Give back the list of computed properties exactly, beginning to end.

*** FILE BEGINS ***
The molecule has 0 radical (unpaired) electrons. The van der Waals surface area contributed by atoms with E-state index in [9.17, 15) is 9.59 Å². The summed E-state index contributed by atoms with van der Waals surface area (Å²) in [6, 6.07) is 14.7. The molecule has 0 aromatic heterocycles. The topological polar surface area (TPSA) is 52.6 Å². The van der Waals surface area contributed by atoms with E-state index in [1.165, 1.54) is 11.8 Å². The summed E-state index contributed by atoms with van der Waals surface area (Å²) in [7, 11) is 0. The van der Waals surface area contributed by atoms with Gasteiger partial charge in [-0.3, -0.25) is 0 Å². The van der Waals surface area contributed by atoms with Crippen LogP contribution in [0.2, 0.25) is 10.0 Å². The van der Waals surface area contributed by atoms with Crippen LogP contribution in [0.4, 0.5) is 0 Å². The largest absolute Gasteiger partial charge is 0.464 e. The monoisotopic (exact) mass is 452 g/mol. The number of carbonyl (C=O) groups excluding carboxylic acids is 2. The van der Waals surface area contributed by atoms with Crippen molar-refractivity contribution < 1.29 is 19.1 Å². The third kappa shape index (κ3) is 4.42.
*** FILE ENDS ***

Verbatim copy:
The molecule has 0 radical (unpaired) electrons. The van der Waals surface area contributed by atoms with E-state index in [9.17, 15) is 9.59 Å². The summed E-state index contributed by atoms with van der Waals surface area (Å²) in [6, 6.07) is 14.7. The molecule has 0 aromatic heterocycles. The topological polar surface area (TPSA) is 52.6 Å². The van der Waals surface area contributed by atoms with E-state index in [1.165, 1.54) is 11.8 Å². The summed E-state index contributed by atoms with van der Waals surface area (Å²) in [7, 11) is 0. The van der Waals surface area contributed by atoms with Gasteiger partial charge in [-0.3, -0.25) is 0 Å². The van der Waals surface area contributed by atoms with Crippen LogP contribution in [0.2, 0.25) is 10.0 Å². The van der Waals surface area contributed by atoms with Crippen LogP contribution in [0.4, 0.5) is 0 Å². The largest absolute Gasteiger partial charge is 0.464 e. The monoisotopic (exact) mass is 452 g/mol. The number of carbonyl (C=O) groups excluding carboxylic acids is 2. The van der Waals surface area contributed by atoms with Crippen molar-refractivity contribution < 1.29 is 19.1 Å². The third kappa shape index (κ3) is 4.42.